Monday, April 16, 2012

Acts 12:1-5


Summary retelling of Acts 12:1-5

King Herod decided to arrest James in a blatant attempt to persecute the church.  James – the brother of John – was killed by the sword, which is likely a way of saying that he was beheaded.  He is the first of Jesus’ disciples to die (except for Judas, who killed himself).  Herod’s reputation increased with James’ beheading, so Herod arrests Peter and plans to kill him, too.  Herod handed him over to four squads of soldiers (that’s plenty, in case you were wondering).  Herod planned to kill him after the Holy Festival passed.  In spite of his arrest, the church prayed for Peter.

Thoughts for Today
First Thought:
This section of text is absolutely going to challenge you if you are willing to be challenged by it for the next few days.  First, let’s make sure we understand what is going on here.  Herod’s popularity was waning, and he needed a way to boost it.  Herod knew that the Christians were not popular among the Jews by this point, so he has James arrested and killed.  James didn’t do anything wrong.  He was just arrested and killed for no reason other than a popularity boost.  This isn’t too much unlike why Jesus died, really.  In the end, there is no point to James’ death.  He hadn’t done anything wrong.  He was the victim of human self-centeredness.

Do you find yourself getting upset by the pointlessness of James’ death?  Do you think James minded giving up his life knowing that he was being killed for the faith?  Does this challenge you at all?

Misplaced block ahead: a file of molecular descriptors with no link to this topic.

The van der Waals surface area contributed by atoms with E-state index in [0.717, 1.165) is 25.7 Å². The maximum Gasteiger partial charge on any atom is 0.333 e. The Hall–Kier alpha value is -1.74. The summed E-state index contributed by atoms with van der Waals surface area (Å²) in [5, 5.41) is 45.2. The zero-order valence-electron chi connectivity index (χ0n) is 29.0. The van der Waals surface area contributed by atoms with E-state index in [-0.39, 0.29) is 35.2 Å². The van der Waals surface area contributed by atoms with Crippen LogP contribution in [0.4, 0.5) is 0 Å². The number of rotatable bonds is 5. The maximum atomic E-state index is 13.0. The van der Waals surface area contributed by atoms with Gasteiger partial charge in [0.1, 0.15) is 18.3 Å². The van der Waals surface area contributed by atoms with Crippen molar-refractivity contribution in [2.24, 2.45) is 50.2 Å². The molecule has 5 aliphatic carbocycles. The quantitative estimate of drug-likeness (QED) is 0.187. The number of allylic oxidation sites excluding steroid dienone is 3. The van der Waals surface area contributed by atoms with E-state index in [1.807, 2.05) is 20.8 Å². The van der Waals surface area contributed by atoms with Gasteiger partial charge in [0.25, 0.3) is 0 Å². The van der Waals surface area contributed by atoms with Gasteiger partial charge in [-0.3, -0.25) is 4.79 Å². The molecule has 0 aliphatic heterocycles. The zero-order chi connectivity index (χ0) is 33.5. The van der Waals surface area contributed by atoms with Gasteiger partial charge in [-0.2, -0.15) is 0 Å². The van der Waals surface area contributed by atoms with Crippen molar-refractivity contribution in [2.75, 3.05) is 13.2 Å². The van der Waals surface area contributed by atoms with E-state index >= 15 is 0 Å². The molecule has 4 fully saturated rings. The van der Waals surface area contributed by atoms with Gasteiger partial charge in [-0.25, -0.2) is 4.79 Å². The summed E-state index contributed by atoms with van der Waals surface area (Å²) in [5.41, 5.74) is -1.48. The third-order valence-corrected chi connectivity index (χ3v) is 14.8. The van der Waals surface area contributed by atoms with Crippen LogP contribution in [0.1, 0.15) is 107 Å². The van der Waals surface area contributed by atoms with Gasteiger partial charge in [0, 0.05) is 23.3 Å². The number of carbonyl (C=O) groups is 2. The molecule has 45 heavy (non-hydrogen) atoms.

Second Thought:
The Jews applaud Herod’s action.  This shows us that they really were beginning to hate the Christian movement within Jerusalem.  Whether it was because the people were tired of the debating or because they were afraid that the Christians were “stealing from their members” or simply convinced that followers of Jesus were wrong – we don’t know why the Jews began hating the Christians enough to want to see their leaders dead.  But the reality is that when James was executed, Herod’s popularity increased.  So, Herod grabs Peter and plans on doing it again.  Herod is willing to sacrifice life for temporal popularity.

What does this story demonstrate to you about humanity’s ability to think only of themselves – or think of themselves first?  Does this passage say anything about how human leadership truly views their subjects?

Third Thought:
The believer’s response is significant.  They pray.  It is really a simple response.  They don’t attempt to break Peter out.  The humble themselves to God’s will and let God be in control.  These verses are a great testimony to how the believer is truly changed.  When things were going south for Herod, he took matters into his own hands and started using people to his own advantage.  When a believer experiences things going south, they humble themselves in prayer and let God be in control.

Do you think we as modern Christians are very good at letting God be in control?  How can we get better at it?

Passage for Tomorrow: Acts 12:6-9
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